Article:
The Reverend John Smith, Homily, November 13, 2016 The Jesus Party
The election in the United States is over. We have a new president. For many years I’ve urged my parishioners, who always represented many different political viewpoints, to pray and vote, and know that when they gather with their beloved party, they will find themselves in the minority of their party on some issues because of their faith in Jesus. For me, the Gospel of Jesus provides the best platform guiding us all to live together in peace, justice, and love with all of our brothers and sisters in this world. I’ve always thought of myself as a member of the Jesus party!
Saints are members of the Jesus Party. Last week, on the Feast of All Saints, I talked about the work of saints. To be a saint is to work in field of love and reconciliation. This is not easy work, most often a struggle, but always a labor of love. It is to do everything possible to foster the in-breaking of the Kingdom of God, where all people are loved and their dignity respected, in this world. The Kingdom is most present among the poor and powerless, those who are the victims of violence and greed, and who have no one to look after them and their rights except members of the Jesus Party.
As we come to the last weeks of the church’s liturgical year the scripture texts are taken from what is called apocalyptic literature which was popular in Jesus’ time and persists in our own day. For example, ISIS is looking for a decisive “apocalyptic” battle to take place between all those faithful to Islam (them) and all the unfaithful (infidels) on the plain of Dabiq. The word “apocalyptic” means revealing or unveiling of a great truth, namely, who is righteous or not, who’s good or evil. So, in today’s Gospel, when Jesus is looking at the Temple (with his disciples reveling in its beauty and adornment) and says that it will be destroyed and not a stone will be left upon stone, something is being unveiled or revealed to them. What is being revealed? In a word: violence. Violence is unveiled for what it is: entirely human in origin and not of God.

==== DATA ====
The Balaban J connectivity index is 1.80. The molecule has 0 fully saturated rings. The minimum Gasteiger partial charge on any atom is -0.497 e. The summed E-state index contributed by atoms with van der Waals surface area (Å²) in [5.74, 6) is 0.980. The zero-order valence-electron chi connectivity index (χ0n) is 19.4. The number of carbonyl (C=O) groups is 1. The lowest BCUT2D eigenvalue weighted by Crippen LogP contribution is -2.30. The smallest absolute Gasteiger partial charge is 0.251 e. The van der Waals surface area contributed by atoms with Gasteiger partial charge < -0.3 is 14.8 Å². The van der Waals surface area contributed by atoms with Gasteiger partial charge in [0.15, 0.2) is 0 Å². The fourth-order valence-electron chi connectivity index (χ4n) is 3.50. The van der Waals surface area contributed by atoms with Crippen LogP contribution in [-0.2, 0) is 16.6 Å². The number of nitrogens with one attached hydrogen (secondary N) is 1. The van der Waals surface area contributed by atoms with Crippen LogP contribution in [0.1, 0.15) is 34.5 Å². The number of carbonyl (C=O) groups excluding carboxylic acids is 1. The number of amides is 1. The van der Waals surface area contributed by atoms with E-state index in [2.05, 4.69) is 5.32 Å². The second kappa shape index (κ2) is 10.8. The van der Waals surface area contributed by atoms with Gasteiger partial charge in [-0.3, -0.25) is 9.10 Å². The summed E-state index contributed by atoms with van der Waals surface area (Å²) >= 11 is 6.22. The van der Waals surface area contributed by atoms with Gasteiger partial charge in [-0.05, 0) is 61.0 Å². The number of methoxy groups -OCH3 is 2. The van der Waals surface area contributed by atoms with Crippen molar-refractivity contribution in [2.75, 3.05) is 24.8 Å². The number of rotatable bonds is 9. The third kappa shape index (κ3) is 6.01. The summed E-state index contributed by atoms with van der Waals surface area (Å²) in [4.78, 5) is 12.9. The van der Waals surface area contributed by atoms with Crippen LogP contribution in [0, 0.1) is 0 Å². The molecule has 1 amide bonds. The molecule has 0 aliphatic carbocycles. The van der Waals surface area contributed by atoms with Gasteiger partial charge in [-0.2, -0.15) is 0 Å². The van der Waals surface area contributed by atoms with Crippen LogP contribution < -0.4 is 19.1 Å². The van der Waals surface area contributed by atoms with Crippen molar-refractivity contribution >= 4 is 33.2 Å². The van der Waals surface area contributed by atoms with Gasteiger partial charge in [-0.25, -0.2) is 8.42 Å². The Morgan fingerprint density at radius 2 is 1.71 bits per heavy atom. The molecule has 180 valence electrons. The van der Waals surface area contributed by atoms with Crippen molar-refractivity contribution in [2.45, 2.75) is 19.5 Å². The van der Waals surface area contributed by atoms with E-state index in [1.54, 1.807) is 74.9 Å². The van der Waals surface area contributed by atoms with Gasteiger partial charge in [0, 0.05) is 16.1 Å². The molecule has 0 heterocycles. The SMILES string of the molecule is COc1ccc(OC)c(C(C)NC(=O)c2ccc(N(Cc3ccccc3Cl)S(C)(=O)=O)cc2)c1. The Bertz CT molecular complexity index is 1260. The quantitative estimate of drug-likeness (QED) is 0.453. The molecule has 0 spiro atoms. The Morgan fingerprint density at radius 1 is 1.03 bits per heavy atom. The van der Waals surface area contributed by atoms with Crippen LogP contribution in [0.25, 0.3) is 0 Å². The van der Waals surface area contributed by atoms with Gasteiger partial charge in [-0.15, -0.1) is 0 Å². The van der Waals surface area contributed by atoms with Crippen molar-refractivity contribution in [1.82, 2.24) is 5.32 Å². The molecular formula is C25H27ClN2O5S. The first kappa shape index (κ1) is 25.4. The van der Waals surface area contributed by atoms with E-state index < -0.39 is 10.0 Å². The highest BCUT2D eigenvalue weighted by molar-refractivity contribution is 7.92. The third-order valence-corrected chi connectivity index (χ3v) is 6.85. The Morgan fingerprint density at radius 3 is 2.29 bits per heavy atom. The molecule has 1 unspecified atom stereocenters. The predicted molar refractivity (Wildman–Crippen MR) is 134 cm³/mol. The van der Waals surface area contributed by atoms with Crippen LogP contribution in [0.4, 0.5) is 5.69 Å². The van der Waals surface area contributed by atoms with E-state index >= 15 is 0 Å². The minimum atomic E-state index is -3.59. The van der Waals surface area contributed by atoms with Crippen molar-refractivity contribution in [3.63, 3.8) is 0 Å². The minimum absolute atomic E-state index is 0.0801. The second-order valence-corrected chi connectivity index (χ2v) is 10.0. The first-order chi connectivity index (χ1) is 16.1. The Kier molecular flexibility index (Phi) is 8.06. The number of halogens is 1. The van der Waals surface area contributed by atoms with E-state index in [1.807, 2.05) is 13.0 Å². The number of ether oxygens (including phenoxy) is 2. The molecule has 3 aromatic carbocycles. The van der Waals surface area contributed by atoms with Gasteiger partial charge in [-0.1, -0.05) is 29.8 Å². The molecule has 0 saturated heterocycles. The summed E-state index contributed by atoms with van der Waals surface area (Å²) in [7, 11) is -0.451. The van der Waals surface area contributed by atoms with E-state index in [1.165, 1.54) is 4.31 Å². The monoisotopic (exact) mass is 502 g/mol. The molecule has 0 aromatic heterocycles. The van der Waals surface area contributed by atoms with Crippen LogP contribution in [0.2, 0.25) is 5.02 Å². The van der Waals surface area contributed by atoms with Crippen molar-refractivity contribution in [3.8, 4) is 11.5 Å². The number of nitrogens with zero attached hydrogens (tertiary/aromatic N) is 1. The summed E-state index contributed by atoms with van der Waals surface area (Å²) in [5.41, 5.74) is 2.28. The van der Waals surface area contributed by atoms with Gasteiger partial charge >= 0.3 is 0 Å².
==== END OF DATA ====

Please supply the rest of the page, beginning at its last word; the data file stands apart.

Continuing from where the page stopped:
We like to keep the violence of the world “veiled.” Veiled, sacred violence (because we think we are doing God’s work against evil), has an air of respectability. It’s backed, so we think, by important moral and religious principles. Of course, when we witness random acts of violence, the kind we witness on TV or read about in the papers, everyone deplores it. This kind of violence is bad, because it doesn’t have the same respectability and “moral” backing supporting it as the “veiled” variety does.
We, like the disciples, are shocked when violence is unveiled as not having God’s approval. We’re afraid of what lies ahead if human beings continue to war, each side claiming God is on their side. Fear is our greatest enemy. But the prophets (like today’s Isaiah’s reading of a day coming when the lion will lay down with the lamb) tell us God will restore us and creation and the Gospel tells us God is with us (Emmanuel) always. This knowledge (revelation) enables us to live as if we know and see something the world doesn’t know or see. Violence is no longer veiled. We know God’s love and justice will prevail in spite of the evil humans do to each other.
So the real “election” is not every four years, but every day. We elect to live the platform of the Jesus Party. We don’t do very well living it out so we gather together to be forgiven for our failures, hear the message once again, get nourished with holy food, and get sent out into the world to try to live the life of our standard bearer Jesus again. He leads us!